I have two southern exposure windows in two bedrooms. I bought some 70% shade screen on the internet, 3/4 PVC and some pvc clips that'll hold the shade cloth to the pvc pipes. Hung them from the rafters about a foot from the windows. No more hot rooms in the summer. Did the same thing over the driveway, cool cars instead of sun blasting them all day, making them hot as well as uv damage to paint.

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padigm (author)skiwolf92016-01-26

You are spot on. The best way to reduce the solar heat gain through a window is by shading it from the outside.

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padigm (author)signeinla2014-09-04

During the summer, these curtains can definitely help reduce the heat load coming from windows that are exposed to direct sunlight. Having a reflective panel (e.g., aluminized fabric) facing the window would be best, but this might create some aesthetic problems since you would be able to see the reflective material from the room when the curtain is rolled up.

An intermediate solution would be to make the exterior panel from a light colored fabric (e.g., white or off-white). As a matter of fact, if you used light colored fabrics for both panels, you would end up with a translucent curtains that would allow light into the room when closed. In this way, you would be able to keep much of the heat from direct sunlight out of the room while still allowing the room to be illuminated with natural sunlight.

The first curtains I installed in my house had a dark blue panel facing the window, but even so they were pretty good at blocking the heat from direct sunlight when closed (I live in Chile where summers are just like in California). However, this dark blue backing also blocked off all of the light and basically had the same effect as a blackout curtain -- the room was pitch dark.

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Ernst59 (author)2015-12-22

Dang it! Had to make one and goof it up to find this. There is a discrepancy between your listed msrmnts. and your assembly instructions--- In step #4, you state this:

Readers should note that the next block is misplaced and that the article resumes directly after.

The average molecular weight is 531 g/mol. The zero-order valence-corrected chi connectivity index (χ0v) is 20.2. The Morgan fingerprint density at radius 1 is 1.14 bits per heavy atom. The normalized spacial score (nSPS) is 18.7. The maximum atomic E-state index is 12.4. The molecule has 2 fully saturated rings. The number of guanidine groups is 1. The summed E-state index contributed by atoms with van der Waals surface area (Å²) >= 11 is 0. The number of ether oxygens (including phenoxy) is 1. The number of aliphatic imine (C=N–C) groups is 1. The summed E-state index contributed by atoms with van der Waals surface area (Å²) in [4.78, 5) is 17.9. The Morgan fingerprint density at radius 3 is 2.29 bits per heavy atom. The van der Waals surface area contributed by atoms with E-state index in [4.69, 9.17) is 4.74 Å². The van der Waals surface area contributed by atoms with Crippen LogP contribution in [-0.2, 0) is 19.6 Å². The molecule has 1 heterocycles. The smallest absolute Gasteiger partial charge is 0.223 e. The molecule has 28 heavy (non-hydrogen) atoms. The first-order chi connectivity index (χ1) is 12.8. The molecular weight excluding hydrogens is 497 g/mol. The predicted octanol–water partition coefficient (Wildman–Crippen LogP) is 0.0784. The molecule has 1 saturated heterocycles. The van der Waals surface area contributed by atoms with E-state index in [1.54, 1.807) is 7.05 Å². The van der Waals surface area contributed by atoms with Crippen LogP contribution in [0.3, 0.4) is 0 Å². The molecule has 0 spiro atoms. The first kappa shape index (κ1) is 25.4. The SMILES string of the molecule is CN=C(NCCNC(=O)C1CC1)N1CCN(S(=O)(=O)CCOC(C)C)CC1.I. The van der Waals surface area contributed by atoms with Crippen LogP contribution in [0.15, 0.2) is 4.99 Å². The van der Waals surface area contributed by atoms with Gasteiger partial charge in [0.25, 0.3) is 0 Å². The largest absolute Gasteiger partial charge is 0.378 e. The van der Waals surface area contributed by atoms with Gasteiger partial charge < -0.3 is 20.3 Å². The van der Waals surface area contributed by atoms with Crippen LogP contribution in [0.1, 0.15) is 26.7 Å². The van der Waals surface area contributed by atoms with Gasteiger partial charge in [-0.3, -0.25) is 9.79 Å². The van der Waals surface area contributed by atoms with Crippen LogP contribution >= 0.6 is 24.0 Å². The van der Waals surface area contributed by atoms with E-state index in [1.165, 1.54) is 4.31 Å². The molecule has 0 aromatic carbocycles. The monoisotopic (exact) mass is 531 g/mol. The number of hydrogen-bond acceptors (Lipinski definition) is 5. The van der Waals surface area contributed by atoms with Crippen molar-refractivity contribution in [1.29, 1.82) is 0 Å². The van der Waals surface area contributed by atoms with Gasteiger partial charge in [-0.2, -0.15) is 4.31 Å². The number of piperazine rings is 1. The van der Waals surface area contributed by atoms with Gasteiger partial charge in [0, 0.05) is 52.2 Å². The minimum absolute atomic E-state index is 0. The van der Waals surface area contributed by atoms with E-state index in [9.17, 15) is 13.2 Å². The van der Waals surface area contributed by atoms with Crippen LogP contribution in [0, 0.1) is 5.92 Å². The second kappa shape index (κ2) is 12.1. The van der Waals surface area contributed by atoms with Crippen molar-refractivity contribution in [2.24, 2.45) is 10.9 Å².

1) Front panel (and/or back panel)

  • Width = W + 0.75", height = H + 0.75"

3) Upper batten Length = W - 0.75"

4) Lower battens Length = W - 0.75

Then, in step #8, comes the problem----

C) Each side of the front panel should extend by ~3/8" past the ends of the battens and sides of the plastic sheet.

That should read "should extend by 3/4" past the ends of the battens", should it not? The panels are 3/4" wider than the actual window opening, for an overlap/tuck of 3/8" on either side, and the battens are 3/4" less than the window opening, for an allowance of 3/8" on either side. In other words, the width of the panels is 1-1/2" wider than the length of the battens, so that, when the battens/plastic are centered on the panels, there should be a 3/4'' overhang on either side, as opposed to 3/8''.

Clear as mud? The devil in the details and all......

Fortunately, the "goofed" panel is going in a corner window where only one side of it will be visible. Shouldn't affect it's operation. Onward with the other 5!

Great shades, looking forward to the finished project!

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padigm (author)Ernst592015-12-22

You are right! Thank you for pointing out that mistake in the assembly instructions. We had checked and rechecked them, but never saw that mistake. We have corrected it in the instructable, so hopefully those coming after you will make perfect curtains.

Thank you once again, and please post a picture of the curtains you made.

Cheers!

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yellowcatt (author)2015-12-03

Using Mylar film (space blanket) for the moisture barrier should reflect more heat back into the room.

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padigm (author)yellowcatt2015-12-13

You are perfectly right, using a space blanket as vapor barrier should improve the design by reducing heat losses by radiation. The thickness of the blanket or vapor barrier doesn't matter, as long as the material is tough enough to resist handling (daily rolling and unrolling) without breaking.

By the way, the instructions for these curtains are available in metric and US measurements in English, Spanish, Italian and French at the following website

www.kumeproject.com

Cheers!

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waltbosz (author)yellowcatt2015-12-12

I was thinking the same thing, but are the space blankets thick enough? The instructable calls for 4mils thick plastic. The space blankets that I have are very thin ... well like a Mylar balloon.

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yellowcatt (author)waltbosz2015-12-12

It is a moisture barrier, as long as it stops moisture a slight dıfference in thickness should be unimportant.

I had to look up the meanıng of mils as I was not familiar with the term. It seems to be an Americanism for a thousandth of an inch. what the rest of the world would call a thou. I would rather sick to metric measurements to avoid confusion.

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DanieleZ (author)2015-12-03

If you live in a 9m square room with just a window and exit, insulating the window and the door, will you die from room oxigen deprivation?

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Michael013 (author)DanieleZ2015-12-04

CO2 toxicity would be your first problem, not oxygen. Does your sealed room contain any calcium oxide (quicklime)?